Caucasian Ovcharka – The Shepherd Dog

Caucasian Ovcharka is the popular large breed dog found mostly in Central Asian nations. They are mostly bred to herd the cattle. Today, they are well adopted by families as the pet dog. Its ginormous size is matched only by the Tibetan Mastiff from South Asia.

The Shepard Dog

Molossus diagram
Molossus diagram

Caucasian Ovcharka, also known as Bashkan, Russian Bear Dog or Caucasian Shepherd dog, is a huge and strongly built canine. It’s  native to the Caucasus region of Central Asia and Europe. Historically, they were bred as the Shepherd dog, and were also used for other various purposes. They have an extremely strong guardian instinct and will exhibit a threatening behavior towards all strangers.

  • FCI Pinscher and Schnauzer, Molossoid and Swiss Mountain Dog Group
    • Section 2: Molossian breeds
      • Section 2.2: Mountain types
        • Russia: Caucasian Shepherd Dog

Even though, they are fun loving and calm animals, it’s suggested not to adopt the Shepard dog in a household with young children or by the novice pet-owners.

They can be trained at a very early age. An early socialization is also required to make them understand that not every human is an enemy. Due to its fierce guardianship, protectiveness and ability to take down a danger, most people fear coming around them.

Habitat & Size

They are mostly found in the Caucasus region of Central Asia and Europe, like; Armenia, Azerbaijan, Georgia, and some are also found in Russia and other European nations. An average canine can survive 10-12 years in domestic surrounding. They are known to very outdoor and agile animals. A regular exercise and diet is a must.

The minimum height for females is 64 cm, with a desirable height between 67 and 70 cm (26 and 28 in). The minimum weight for females is 45 kg. The minimum height for males is 68 cm, with a desirable height between 72 and 75 cm. The minimum weight for males is 50 kg.


  • The Caucasian Ovcharka is one of the oldest mastiff-type breeds, originating from the Caucasus Mountains between the Black Sea and the Caspian Sea.
  • Historically, the Caucasian Molossers were used to protect properties, guard livestock, and kill wolves. Today, especially outside the Caucasus, they are widely employed as companion animals and watchdogs, while in their native Caucasus they are still protecting sheep as well.
  • The Caucasian Shepherd Dog is generally healthy and long-lived, averaging a life span of 10–12 years.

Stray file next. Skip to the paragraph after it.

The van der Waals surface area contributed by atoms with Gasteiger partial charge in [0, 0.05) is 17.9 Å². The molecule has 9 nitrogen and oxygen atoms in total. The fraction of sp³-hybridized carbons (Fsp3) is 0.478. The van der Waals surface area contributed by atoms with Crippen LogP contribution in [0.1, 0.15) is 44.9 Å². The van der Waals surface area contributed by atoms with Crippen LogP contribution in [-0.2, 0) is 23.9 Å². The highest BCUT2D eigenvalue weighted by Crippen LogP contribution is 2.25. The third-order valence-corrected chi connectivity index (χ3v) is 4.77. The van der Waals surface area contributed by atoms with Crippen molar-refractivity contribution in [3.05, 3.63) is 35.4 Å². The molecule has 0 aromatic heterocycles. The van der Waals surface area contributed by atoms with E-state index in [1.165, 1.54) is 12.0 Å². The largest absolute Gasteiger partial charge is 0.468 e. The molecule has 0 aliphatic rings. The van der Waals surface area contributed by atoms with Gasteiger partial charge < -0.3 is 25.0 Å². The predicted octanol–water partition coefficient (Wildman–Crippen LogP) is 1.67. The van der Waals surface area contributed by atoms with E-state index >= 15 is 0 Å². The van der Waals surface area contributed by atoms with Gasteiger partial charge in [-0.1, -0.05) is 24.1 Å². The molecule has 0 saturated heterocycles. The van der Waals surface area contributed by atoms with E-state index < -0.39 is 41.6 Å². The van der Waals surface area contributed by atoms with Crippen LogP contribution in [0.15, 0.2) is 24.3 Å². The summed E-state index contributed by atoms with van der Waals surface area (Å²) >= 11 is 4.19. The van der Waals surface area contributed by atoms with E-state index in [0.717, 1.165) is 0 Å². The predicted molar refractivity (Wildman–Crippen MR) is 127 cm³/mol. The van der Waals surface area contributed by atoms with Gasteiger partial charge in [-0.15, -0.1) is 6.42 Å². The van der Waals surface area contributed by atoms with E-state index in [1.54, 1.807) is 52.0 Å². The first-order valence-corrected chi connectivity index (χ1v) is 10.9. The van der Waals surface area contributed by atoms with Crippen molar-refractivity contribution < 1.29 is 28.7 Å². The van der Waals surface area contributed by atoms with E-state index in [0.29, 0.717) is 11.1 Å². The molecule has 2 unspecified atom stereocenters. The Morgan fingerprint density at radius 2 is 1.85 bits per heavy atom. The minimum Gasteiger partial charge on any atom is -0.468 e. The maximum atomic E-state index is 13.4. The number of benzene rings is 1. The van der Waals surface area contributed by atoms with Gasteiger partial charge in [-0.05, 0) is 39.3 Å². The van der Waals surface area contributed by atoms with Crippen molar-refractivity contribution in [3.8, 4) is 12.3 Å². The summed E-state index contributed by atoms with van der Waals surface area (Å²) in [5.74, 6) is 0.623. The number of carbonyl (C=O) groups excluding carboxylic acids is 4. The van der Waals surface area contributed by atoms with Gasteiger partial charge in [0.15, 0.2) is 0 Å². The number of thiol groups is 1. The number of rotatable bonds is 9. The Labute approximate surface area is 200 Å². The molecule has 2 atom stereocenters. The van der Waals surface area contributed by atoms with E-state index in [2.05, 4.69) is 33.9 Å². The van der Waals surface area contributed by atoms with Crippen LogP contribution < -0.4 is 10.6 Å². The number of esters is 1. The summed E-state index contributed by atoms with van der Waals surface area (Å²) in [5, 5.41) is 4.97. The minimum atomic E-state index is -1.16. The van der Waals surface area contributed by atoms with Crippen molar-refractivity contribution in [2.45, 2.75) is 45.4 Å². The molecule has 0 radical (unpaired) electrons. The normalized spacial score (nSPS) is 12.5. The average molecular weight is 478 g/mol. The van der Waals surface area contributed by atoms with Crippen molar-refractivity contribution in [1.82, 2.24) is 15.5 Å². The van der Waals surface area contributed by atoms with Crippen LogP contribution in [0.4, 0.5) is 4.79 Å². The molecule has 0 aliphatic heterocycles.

• Plain dogs have a shorter coat and appear taller as they are more lightly built. Mountain dog types have a heavier coat and are more muscularly built.
  • Unless properly socialized and trained, the Caucasian Shepherd may exhibit ferocious and unmanageable tendencies. It is very brave, alert, strong and hardy.
  • The modern show class Caucasian dog is a hybrid of established Caucasian types and some lines of the Central Asian dog.


Tibetan Mastiff, the Mountain Dog

Tibetan Mastiff is a large breed of dog found in and around Tibetan plateau. A canine selectively bred for high-altitude region is today a pride of many South Asian households. It’s gigantic size and aggression can sometime prove to be overwhelming to the foreigners, and it may require a lot of taming.

Tibetan Mastiff

tibetan mastiff history
Ancient interbreeding with the Tibet grey wolf made the Tibetan Mastiff adapt to the high altitude.

Tibetan Mastiff or the Tibetan Dog is known to have diverged from the gray wolf some 58,000 years ago. The first migrants to Tibet, 5,000 years ago, brought the primitive mastiffs and interbred them with Tibetan Grey Wolf, which gave them their special ability to withstand high altitude.

In Tibet, they are called Do Khyi, and in Nepal, they are popularly known as Bhote Kukur (Bhote = Mongol, Kukur = Dog).

The term Tibetan mastiff is a misnomer. It was introduced by the Europeans who first came to Tibet or learned about the canine. Mastiff is a common name used for large breed of dogs in Europe. Most experts tend to call it Tibetan Mountain Dog.